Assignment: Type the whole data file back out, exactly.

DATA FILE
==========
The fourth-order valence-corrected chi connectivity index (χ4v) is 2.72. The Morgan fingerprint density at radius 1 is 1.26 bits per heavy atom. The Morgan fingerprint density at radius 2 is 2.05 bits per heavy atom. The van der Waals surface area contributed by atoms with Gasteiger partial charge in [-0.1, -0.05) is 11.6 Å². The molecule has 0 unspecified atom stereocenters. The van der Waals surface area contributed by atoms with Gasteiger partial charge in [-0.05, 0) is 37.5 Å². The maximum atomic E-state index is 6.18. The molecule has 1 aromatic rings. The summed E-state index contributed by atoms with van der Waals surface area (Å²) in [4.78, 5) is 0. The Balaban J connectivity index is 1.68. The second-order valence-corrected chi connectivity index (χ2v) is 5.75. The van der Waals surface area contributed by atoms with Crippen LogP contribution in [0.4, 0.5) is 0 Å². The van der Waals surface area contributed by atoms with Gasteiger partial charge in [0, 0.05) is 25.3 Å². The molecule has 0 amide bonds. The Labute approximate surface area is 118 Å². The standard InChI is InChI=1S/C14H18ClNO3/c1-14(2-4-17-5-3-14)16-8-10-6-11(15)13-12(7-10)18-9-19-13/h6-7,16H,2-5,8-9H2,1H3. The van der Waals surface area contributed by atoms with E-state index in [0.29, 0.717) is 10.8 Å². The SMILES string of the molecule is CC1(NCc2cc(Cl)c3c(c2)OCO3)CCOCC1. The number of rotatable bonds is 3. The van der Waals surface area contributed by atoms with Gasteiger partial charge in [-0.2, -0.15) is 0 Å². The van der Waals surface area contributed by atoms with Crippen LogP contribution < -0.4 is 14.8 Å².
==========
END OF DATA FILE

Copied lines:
The fourth-order valence-corrected chi connectivity index (χ4v) is 2.72. The Morgan fingerprint density at radius 1 is 1.26 bits per heavy atom. The Morgan fingerprint density at radius 2 is 2.05 bits per heavy atom. The van der Waals surface area contributed by atoms with Gasteiger partial charge in [-0.1, -0.05) is 11.6 Å². The molecule has 0 unspecified atom stereocenters. The van der Waals surface area contributed by atoms with Gasteiger partial charge in [-0.05, 0) is 37.5 Å². The maximum atomic E-state index is 6.18. The molecule has 1 aromatic rings. The summed E-state index contributed by atoms with van der Waals surface area (Å²) in [4.78, 5) is 0. The Balaban J connectivity index is 1.68. The second-order valence-corrected chi connectivity index (χ2v) is 5.75. The van der Waals surface area contributed by atoms with Crippen LogP contribution in [0.4, 0.5) is 0 Å². The van der Waals surface area contributed by atoms with Gasteiger partial charge in [0, 0.05) is 25.3 Å². The molecule has 0 amide bonds. The Labute approximate surface area is 118 Å². The standard InChI is InChI=1S/C14H18ClNO3/c1-14(2-4-17-5-3-14)16-8-10-6-11(15)13-12(7-10)18-9-19-13/h6-7,16H,2-5,8-9H2,1H3. The van der Waals surface area contributed by atoms with E-state index in [0.29, 0.717) is 10.8 Å². The SMILES string of the molecule is CC1(NCc2cc(Cl)c3c(c2)OCO3)CCOCC1. The number of rotatable bonds is 3. The van der Waals surface area contributed by atoms with Gasteiger partial charge in [-0.2, -0.15) is 0 Å². The van der Waals surface area contributed by atoms with Crippen LogP contribution < -0.4 is 14.8 Å².